Even if you’re not from Los Angeles, you’ve heard the stories. NWA put this tiny city on the map. Documented its violence and gangs as if it was as our own little Baghdad. Compton, The CPT, has been synonymous with fear for as long as I can remember. Growing up in South-Central Los Angeles, I wasn’t unaccustomed to violence. Echoing gunshots, helicopters, barking rottweilers, and yellow police tape were not foreign to me. When I was 10 there was a man murdered right in front of our house, my dad washed away his blood. But when someone mentioned we had to go to Compton—for any reason—I was shook.
Although Compton is tiny, their reputation looms large. Ten miles hosts 100,000 people and 65 different gangs. Their murder rate has been out of control for years, but last year it dropped, aided by stronger community policing efforts. The LA Times noted that the drop in the murder rate is due in part to “pairing aggressive enforcement with programs designed to improve the relationship between the community and the cops.” They contrasted this new approach, which to me makes logical sense, with that of the hard-hitting tactics of the 1980s, when gangs and crack exploded in LA. They write,
It is a stark contrast to the 1980s, when area law enforcement agencies launched a gang crackdown that resembled a military operation, destroying any semblance of a relationship between the agencies and the communities they served.
Since Ryan took command of the Compton station two years ago, the number of Explorer Scouts has risen from eight to 25, that of station volunteers from 10 to 55, and reserve deputies from just one previously to eight. Neighborhood Watch and business watch programs are popping up all over town.
The department runs the Compton Youth Activities League in a former National Guard armory, and about 150 kids come each month for after-school programs. Almost all have a close relative in prison, officials said, and many have been removed from their families and placed in the foster care system. (read the article here)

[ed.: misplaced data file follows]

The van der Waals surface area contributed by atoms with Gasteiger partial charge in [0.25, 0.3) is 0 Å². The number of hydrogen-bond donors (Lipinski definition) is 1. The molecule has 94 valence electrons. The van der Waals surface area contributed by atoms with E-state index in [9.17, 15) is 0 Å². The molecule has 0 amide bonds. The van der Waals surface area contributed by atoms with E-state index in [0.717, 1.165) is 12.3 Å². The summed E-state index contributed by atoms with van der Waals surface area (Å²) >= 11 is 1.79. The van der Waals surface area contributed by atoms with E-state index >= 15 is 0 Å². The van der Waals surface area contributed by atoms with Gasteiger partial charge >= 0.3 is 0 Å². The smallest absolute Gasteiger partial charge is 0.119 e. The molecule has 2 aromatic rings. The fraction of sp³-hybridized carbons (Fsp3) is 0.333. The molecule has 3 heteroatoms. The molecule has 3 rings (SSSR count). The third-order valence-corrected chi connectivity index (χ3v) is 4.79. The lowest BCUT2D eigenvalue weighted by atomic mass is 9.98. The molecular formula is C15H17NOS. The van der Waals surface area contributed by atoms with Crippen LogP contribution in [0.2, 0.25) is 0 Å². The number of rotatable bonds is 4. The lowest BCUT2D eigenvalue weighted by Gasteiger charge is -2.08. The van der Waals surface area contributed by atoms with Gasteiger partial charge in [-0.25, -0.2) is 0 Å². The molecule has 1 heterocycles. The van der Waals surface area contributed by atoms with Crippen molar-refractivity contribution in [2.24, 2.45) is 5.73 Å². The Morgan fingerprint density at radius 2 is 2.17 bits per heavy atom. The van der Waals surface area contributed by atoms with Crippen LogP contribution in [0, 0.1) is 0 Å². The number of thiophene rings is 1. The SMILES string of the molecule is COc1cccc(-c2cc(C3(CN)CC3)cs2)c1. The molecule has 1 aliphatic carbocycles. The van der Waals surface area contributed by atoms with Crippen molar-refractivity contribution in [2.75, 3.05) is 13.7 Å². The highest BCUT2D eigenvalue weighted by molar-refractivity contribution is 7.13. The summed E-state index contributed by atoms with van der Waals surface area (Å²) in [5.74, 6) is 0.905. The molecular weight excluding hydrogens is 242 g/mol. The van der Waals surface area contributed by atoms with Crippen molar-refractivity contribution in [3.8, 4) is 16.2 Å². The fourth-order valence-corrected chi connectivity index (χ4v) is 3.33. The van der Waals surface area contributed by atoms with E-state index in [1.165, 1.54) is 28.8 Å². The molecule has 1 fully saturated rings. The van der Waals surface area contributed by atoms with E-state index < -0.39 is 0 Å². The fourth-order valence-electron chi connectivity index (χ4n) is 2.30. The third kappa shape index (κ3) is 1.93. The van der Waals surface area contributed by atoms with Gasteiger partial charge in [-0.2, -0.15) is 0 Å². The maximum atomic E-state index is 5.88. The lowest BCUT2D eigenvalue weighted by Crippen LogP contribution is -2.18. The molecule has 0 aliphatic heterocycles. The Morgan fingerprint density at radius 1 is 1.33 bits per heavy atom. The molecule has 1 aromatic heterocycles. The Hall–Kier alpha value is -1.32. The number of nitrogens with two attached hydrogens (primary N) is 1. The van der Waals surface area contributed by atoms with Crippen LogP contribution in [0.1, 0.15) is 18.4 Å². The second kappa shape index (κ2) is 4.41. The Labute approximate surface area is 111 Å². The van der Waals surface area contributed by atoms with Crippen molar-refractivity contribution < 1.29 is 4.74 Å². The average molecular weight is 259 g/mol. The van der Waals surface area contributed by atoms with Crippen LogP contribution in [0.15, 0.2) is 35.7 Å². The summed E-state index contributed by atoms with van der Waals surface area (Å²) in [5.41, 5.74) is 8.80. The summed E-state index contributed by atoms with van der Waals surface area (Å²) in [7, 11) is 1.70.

Compton seems to be getting it right. Things are far from perfect. People are still being killed, and property crimes are up as of late which can be attributed to the horrible economic situation, but a stolen car is better than a stolen life any day.
I am hopeful for Compton. A lot of my students live in and around Compton and in neighborhoods like I grew up in. When I was growing up, we had a blatant suspicion of the police. They were not our friends; they didn’t live in our neighborhood, nor know our names. This suspicion, and even hated, of police has continued. Any time I speak with my students about the law or police or how their actions may affect them in the future, they express an apparent disdain for police, for many reasons that signal a lack of mutual respect and relationships.
The key to combating any problem is relationships. Whether it’s teachers building trusting and respectful relationships with their students, or parents building relationships with their children, you cannot get anyone to buy into your cause without first building a relationship with them. I am amazed that more communities, especially urban communities, have not followed the community-policing model. Instead of investing money in ways to house more inmates, our communities should be investing in more neighborhood programs that prevent people from turning to crime. After-school programs, job training programs, and educational programs all work; yet they are the first to be abandoned when a budget crisis arises. Why is that? Why do we allow our neediest residents to be relegated to a subpar life?
As we stand on the shores of change and are all still tingling from President Obama’s inauguration, we cannot become complacent and feel as if he will take care of everything. There is so much work to be done. There are so many kids being lost to a cycle of prison, poverty, and hopelessness. Everyday I face my students hopeful that something I say or something we do will spark inside of them. I challenge you to do something, anything, that will help break the cycle our communities are stuck in.
What will you do?